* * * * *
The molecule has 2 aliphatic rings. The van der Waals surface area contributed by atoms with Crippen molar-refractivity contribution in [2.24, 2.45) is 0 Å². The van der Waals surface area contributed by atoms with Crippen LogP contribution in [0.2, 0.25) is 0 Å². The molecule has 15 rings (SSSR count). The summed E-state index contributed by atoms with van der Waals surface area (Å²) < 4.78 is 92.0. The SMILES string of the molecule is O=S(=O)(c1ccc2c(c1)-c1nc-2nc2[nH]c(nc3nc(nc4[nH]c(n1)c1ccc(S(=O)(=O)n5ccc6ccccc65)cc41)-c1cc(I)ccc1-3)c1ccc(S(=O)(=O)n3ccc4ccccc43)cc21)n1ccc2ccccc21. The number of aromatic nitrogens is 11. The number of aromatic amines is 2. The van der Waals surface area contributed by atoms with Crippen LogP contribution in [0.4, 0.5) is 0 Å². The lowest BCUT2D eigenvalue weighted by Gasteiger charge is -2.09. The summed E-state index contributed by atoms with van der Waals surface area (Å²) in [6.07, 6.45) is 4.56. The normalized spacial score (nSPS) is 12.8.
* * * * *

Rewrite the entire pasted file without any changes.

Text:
The molecule has 2 aliphatic rings. The van der Waals surface area contributed by atoms with Crippen molar-refractivity contribution in [2.24, 2.45) is 0 Å². The van der Waals surface area contributed by atoms with Crippen LogP contribution in [0.2, 0.25) is 0 Å². The molecule has 15 rings (SSSR count). The summed E-state index contributed by atoms with van der Waals surface area (Å²) < 4.78 is 92.0. The SMILES string of the molecule is O=S(=O)(c1ccc2c(c1)-c1nc-2nc2[nH]c(nc3nc(nc4[nH]c(n1)c1ccc(S(=O)(=O)n5ccc6ccccc65)cc41)-c1cc(I)ccc1-3)c1ccc(S(=O)(=O)n3ccc4ccccc43)cc21)n1ccc2ccccc21. The number of aromatic nitrogens is 11. The number of aromatic amines is 2. The van der Waals surface area contributed by atoms with Crippen LogP contribution in [0.4, 0.5) is 0 Å². The lowest BCUT2D eigenvalue weighted by Gasteiger charge is -2.09. The summed E-state index contributed by atoms with van der Waals surface area (Å²) in [6.07, 6.45) is 4.56. The normalized spacial score (nSPS) is 12.8.